What is Arches?
If you are not already familiar, Arches is an open source, geospatial asset management system specifically tailored to the needs of the international cultural heritage field. It can inventory and document all types of immovable heritage, including buildings and other structures, cultural landscapes, heritage ensembles or districts, as well as archaeological sites. The project is a collaboration between the Getty Conservation Institute, World Monuments Fund and Farallon Geographics and updates and enhances our earlier work developing MEGA-Jordan.
About the Arches workshop
The workshop consisted of 3 primary areas of focus:
- An introduction to Arches, how it works, and what makes it unique (e.g., open source, semantic framework, interoperability with other systems, OGC standards-based, HTML5 implementation, etc.)
- Demos of the application and an opportunity for attendees to get some hands-on time to explore the software and give feedback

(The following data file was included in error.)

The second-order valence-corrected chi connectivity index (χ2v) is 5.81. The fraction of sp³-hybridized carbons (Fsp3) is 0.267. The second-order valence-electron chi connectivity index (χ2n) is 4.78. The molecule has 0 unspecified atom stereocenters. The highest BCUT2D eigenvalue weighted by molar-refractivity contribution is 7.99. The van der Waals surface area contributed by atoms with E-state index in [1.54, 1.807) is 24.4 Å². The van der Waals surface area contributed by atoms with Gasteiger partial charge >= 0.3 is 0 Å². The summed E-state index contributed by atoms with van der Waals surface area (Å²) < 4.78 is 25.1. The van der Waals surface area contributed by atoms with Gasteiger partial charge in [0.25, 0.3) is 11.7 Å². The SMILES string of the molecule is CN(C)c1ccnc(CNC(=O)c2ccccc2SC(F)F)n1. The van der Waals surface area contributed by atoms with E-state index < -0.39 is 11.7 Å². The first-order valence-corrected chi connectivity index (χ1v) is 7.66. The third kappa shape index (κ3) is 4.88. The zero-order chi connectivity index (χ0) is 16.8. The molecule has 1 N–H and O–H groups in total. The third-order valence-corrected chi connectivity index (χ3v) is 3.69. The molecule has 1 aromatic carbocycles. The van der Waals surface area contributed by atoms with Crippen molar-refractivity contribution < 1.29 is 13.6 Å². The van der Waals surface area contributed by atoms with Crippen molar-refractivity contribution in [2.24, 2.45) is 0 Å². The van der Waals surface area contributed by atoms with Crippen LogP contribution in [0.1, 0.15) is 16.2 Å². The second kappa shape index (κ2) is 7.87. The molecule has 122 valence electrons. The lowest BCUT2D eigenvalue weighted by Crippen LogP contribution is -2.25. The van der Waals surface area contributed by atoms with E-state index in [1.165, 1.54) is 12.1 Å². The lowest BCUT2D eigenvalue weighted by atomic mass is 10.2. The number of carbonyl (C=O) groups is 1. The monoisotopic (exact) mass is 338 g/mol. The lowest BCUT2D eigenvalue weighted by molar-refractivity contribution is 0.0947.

- Discussions of how interested cultural heritage experts and organizations, will implement and can begin contributing to Arches both as a technical and business solution for their data management needs. There was also a strong focus on ways to contribute to an open source project.
How the workshop was received
The overarching purpose of the workshop was to jump-start a community around the Arches project and invite experts to join that community. Towards this end, the workshop was very successful. Many attendees have already followed up with feedback and questions on how to implement the free open source application code download.
Specific use cases by attendees range from managing an existing inventory of data for use in a research project, collecting heritage data in the field as part of a research project, to storing and managing large warehouses of cultural heritage data for heritage management organizations.